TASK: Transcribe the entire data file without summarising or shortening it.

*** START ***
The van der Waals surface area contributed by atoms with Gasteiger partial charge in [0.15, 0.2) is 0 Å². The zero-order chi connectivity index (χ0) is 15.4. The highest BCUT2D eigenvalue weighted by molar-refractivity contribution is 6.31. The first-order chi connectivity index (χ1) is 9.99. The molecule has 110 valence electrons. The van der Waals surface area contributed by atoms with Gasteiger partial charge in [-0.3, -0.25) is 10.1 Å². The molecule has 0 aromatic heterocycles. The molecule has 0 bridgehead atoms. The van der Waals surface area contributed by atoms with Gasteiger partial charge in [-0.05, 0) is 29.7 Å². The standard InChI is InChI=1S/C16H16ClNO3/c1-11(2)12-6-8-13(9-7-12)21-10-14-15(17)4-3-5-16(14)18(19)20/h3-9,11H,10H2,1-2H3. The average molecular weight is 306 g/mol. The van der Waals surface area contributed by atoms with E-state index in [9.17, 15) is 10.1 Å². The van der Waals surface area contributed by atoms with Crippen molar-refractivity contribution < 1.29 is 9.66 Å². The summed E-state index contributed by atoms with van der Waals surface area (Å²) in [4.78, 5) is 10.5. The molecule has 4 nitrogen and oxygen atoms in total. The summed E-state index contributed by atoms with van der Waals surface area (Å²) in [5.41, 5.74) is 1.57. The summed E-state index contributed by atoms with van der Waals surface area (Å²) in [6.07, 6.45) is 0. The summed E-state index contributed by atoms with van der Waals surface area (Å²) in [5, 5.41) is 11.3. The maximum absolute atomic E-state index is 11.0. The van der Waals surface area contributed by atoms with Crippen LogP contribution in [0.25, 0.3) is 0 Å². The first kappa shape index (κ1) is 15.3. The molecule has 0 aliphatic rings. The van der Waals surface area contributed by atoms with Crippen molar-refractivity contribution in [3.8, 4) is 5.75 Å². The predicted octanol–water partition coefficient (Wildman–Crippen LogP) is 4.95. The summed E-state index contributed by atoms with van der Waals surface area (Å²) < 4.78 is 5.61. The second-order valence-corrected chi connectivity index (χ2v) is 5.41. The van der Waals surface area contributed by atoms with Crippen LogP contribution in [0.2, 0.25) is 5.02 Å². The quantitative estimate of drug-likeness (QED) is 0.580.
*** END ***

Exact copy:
The van der Waals surface area contributed by atoms with Gasteiger partial charge in [0.15, 0.2) is 0 Å². The zero-order chi connectivity index (χ0) is 15.4. The highest BCUT2D eigenvalue weighted by molar-refractivity contribution is 6.31. The first-order chi connectivity index (χ1) is 9.99. The molecule has 110 valence electrons. The van der Waals surface area contributed by atoms with Gasteiger partial charge in [-0.3, -0.25) is 10.1 Å². The molecule has 0 aromatic heterocycles. The molecule has 0 bridgehead atoms. The van der Waals surface area contributed by atoms with Gasteiger partial charge in [-0.05, 0) is 29.7 Å². The standard InChI is InChI=1S/C16H16ClNO3/c1-11(2)12-6-8-13(9-7-12)21-10-14-15(17)4-3-5-16(14)18(19)20/h3-9,11H,10H2,1-2H3. The average molecular weight is 306 g/mol. The van der Waals surface area contributed by atoms with E-state index in [9.17, 15) is 10.1 Å². The van der Waals surface area contributed by atoms with Crippen molar-refractivity contribution < 1.29 is 9.66 Å². The summed E-state index contributed by atoms with van der Waals surface area (Å²) in [4.78, 5) is 10.5. The molecule has 4 nitrogen and oxygen atoms in total. The summed E-state index contributed by atoms with van der Waals surface area (Å²) in [5.41, 5.74) is 1.57. The summed E-state index contributed by atoms with van der Waals surface area (Å²) in [6.07, 6.45) is 0. The summed E-state index contributed by atoms with van der Waals surface area (Å²) in [5, 5.41) is 11.3. The maximum absolute atomic E-state index is 11.0. The van der Waals surface area contributed by atoms with Crippen LogP contribution in [0.25, 0.3) is 0 Å². The first kappa shape index (κ1) is 15.3. The molecule has 0 aliphatic rings. The van der Waals surface area contributed by atoms with Crippen molar-refractivity contribution in [3.8, 4) is 5.75 Å². The predicted octanol–water partition coefficient (Wildman–Crippen LogP) is 4.95. The summed E-state index contributed by atoms with van der Waals surface area (Å²) < 4.78 is 5.61. The second-order valence-corrected chi connectivity index (χ2v) is 5.41. The van der Waals surface area contributed by atoms with Crippen LogP contribution in [0.2, 0.25) is 5.02 Å². The quantitative estimate of drug-likeness (QED) is 0.580.